Snyder visits House Oversight leaders before hearing

and Chad Livengood

Washington — Michigan Gov. Rick Snyder visited separately Wednesday with two key congressional leaders before his Thursday congressional testimony on the Flint water crisis, as Democrats complained that some of his staffers aren’t cooperating with Congress.

Aides on the U.S. House Committee on Oversight and Government Reform confirmed the Republican governor met with committee Chairman Jason Chaffetz, R-Utah, and ranking member Elijah Cummings, the Maryland Democrat who lobbied for Snyder to appear before Congress.

Snyder’s office wouldn’t talk about his Wednesday schedule in Washington, D.C.

The meetings came as congressional Democrats said 15 staffers and advisers to Snyder have refused requests to be interviewed or turn over records related to the lead contamination of drinking water in Flint.

Among those refusing to cooperate are Snyder’s former chief of staff Dennis Muchmore; John Walsh, Snyder’s strategy director; Dick Posthumus, legislative director; Richard Baird, transformation manager; Harvey Hollins, director of urban and metropolitan initiatives; State Deputy Treasurer Wayne Workman; Matthew Davis, former chief medical executive at the Michigan Department of Health and Human Services; and Dr. Eden Wells, the state’s current chief medical executive.

Also on the list are state health department director Nick Lyon; former state Treasurer Andy Dillon; former Snyder spokeswoman Sara Wurfel; Jim Sygo, deputy director of the Michigan Department of Environmental Quality; Brad Wurfel, former spokesman for the Michigan DEQ; Liane Shekter Smith, former head of the Office of Drinking Water and Municipal Assistance at Michigan DEQ; as well as DEQ District Engineer Michael Prysby.

Cummings and Democratic U.S. Rep. Brenda Lawrence of Southfield, ranking member of the Subcommittee on the Interior, sent a letter Wednesday to Snyder asking that he direct the 15 current and former state officials to participate in transcribed interviews and produce documents in their possession relating to the Flint water crisis.

“Their refusals directly contradict your multiple promises of transparency and accountability to the people of Flint, and they obstruct the ability of Congress to adequately investigate this crisis,” Cummings and Lawrence wrote to Snyder.

“We have bent over backwards to address every argument these officials put forward over the past month to avoid cooperating with our requests, and we have made multiple offers to accommodate them.”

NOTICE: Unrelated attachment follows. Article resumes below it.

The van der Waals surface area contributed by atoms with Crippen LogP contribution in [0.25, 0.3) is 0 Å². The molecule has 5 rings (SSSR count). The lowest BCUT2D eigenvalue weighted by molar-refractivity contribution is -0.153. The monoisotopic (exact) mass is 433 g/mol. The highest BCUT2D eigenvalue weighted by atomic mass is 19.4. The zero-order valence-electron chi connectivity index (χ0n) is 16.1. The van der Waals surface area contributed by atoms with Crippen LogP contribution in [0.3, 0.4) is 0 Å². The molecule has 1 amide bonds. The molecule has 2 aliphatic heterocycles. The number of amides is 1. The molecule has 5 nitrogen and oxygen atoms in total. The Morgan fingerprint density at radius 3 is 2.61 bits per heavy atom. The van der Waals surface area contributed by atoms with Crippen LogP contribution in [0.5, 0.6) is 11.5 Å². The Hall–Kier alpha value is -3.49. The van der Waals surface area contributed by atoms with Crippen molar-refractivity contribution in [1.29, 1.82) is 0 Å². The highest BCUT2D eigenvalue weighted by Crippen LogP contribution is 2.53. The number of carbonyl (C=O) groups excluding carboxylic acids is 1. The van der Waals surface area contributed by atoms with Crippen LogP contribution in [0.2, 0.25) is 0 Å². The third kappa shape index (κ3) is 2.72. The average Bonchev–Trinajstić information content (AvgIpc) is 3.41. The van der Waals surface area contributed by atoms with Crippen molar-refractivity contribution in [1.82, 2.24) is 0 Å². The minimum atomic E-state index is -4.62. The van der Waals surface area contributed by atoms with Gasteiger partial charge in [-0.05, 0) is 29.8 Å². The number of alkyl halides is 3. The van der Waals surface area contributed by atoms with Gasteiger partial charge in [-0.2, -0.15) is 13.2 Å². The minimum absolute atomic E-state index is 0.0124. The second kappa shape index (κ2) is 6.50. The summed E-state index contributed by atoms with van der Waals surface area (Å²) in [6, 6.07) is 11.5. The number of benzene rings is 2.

They said Snyder “clearly” has the authority to direct current state officials to cooperate and can encourage former employees to participate. “We have seen no evidence that you have taken either step,” Cummings and Lawrence wrote.

Snyder spokesman Ari Adler said Wednesday the governor’s office has been “cooperating fully with the congressional committee’s investigation and encourages others to do the same.”

Adler noted that the office released tens of thousands of pages of documents and emails related to the Flint crisis, and that state departments will be releasing more once they are collected.

Muchmore, who left Snyder’s office in January, said Wednesday the congressional Democrats wanted a telephone interview that could be recorded and transcribed.

Muchmore said he refused the request because he no longer has access to his governor’s office emails and calendar to refresh his memory about the events that transpired over a period of two years.

“Nobody’s going to do that, not with the situation as it stands now,” he told The Detroit News. “I’m not going to sit in like I’m in some inquisition deal and give transcribed answers that somebody’s going to use against me.”

Muchmore said he is getting legal representation from the Attorney General’s Office for his time as Snyder’s chief of staff.

Cummings and Lawrence said the state Attorney General’s office, which represents 12 of the named individuals, objected to their request for the individuals to appear for transcribed interviews in Washington or to conduct the interviews by phone.

Cummings responded by offering to start with just two officials, Muchmore and Baird, by sending staff to Michigan to conduct in-person interviews.

The AG’s Office declined that offer, later offering to have the pair meet with committee staff on the condition that there be no transcript of the meeting, according to the committee.

Private attorneys representing three other state officials — Brad Wurfel, Prysby and Shekter Smith –– have also not cooperated, according to committee Democrats.